Fund managers are overwhelmingly bearish on the outlook the markets and prefer cash over low yielding equivalents, that’s the key takeaway from Bank of America Merrill Lynch’s weekly Global Fund Manager Survey.

The survey, which was conducted during the first week of September with 208 panellists managing a combined $579 billion, revealed that the respondents’ average cash level increased to 5.5% in September, at the high end of the 4.2% to 5.8% range which has been in place since the 2013 “taper tantrum”.

When asked why they were running such a high level of cash fund managers responding to the survey overwhelmingly answered that they had: a) “a bearish view on the markets” (42%) b) “preference for cash over low-yielding equivalents” (20%).

Bank of America’s survey also revealed that fund managers had cut equity allocations to flat, which according to historic responses, is one standard deviation below the survey’s norm.

Fund managers are overwhelmingly bearish
Fund managers are overwhelmingly bearish

Fund managers are overwhelmingly bearish

Generally speaking, the respondents had a cautious tone. The state of the survey indicated that most fund managers believe that risk assets are vulnerable to “bond shock.” 83% believe the Bank of Japan & European Central Bank will maintain negative rates next 12 months. Further, 82% admit bond prices in developed markets are “frothy,” while Treasuries are seen as the biggest driver of stock prices next six months. Hedge fund exposure to stocks jumped to highest since May’13 “taper tantrum.” All of these responses were given before Friday and Monday’s bond sell-off.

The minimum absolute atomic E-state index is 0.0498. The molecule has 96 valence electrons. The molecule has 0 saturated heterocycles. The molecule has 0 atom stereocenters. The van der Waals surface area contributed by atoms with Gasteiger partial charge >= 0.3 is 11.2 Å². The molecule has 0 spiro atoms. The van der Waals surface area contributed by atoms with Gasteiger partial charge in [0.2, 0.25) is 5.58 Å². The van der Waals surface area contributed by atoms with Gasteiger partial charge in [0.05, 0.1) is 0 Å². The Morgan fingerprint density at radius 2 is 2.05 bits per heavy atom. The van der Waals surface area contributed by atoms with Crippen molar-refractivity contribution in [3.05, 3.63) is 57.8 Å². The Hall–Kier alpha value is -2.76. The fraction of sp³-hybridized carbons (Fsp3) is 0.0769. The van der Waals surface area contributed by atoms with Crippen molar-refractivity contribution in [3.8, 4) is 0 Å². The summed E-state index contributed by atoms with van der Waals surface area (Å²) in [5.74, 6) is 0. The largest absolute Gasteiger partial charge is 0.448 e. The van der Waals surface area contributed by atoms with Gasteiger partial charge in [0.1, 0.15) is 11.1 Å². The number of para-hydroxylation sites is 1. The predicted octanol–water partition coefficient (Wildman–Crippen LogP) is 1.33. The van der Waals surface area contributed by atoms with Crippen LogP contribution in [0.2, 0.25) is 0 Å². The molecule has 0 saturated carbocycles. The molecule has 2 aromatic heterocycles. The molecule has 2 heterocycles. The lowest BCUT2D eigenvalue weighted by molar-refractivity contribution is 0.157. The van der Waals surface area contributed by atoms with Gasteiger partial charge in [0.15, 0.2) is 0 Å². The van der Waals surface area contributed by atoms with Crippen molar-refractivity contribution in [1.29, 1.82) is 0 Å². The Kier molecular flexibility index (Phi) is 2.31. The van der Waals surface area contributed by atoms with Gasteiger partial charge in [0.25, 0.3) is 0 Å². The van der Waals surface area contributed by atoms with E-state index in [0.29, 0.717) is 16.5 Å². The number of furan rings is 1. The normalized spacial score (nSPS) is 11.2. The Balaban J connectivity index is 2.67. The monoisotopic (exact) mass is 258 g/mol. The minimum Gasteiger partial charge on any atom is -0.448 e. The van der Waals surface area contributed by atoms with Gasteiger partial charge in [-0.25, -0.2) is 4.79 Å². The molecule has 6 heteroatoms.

Elsewhere the 208 fund managers surveyed by Bank of America believe that the most vulnerable longs and most crowded trades are the “NIRP-winners”, a view echoed by many analysts on Wall Street who believe bond-proxy stocks have become extremely overvalued in recent months. In contrast, Japan is the biggest underweight among the fund managers surveyed since December 2012. Big Fund Manager Survey shorts are sterling, UK stocks, and global resources.

Here are some other interesting takeaways from the survey:

  • A record 33% of investors think corporate payout ratios (incl. share buybacks) are too high.
  • 51% of investors want companies to increase capex spending (down from 56% last month).
  • 22% of investors want companies to improve balance sheets (up from 17% last month).
  • 20% of investors want companies to return cash to shareholders (down slightly from 21% last month).
  • Global profit expectations improve to 9-month highs (net 16% expect profits to improve over the next 12 months).
  • Allocation to bonds falls to 8-month lows (net 45% UW from net 43% UW last month).
  • GBP is viewed as the most undervalued on record (tied with Brexit low reading of net 26%).
  • In September, investors rotate out of bond proxies (staples, utilities, telcos) into cyclicals (industrials, discretionary & banks).
  • Allocation to utilities falls to 9-month lows (net 26% UW from net 19% UW last month)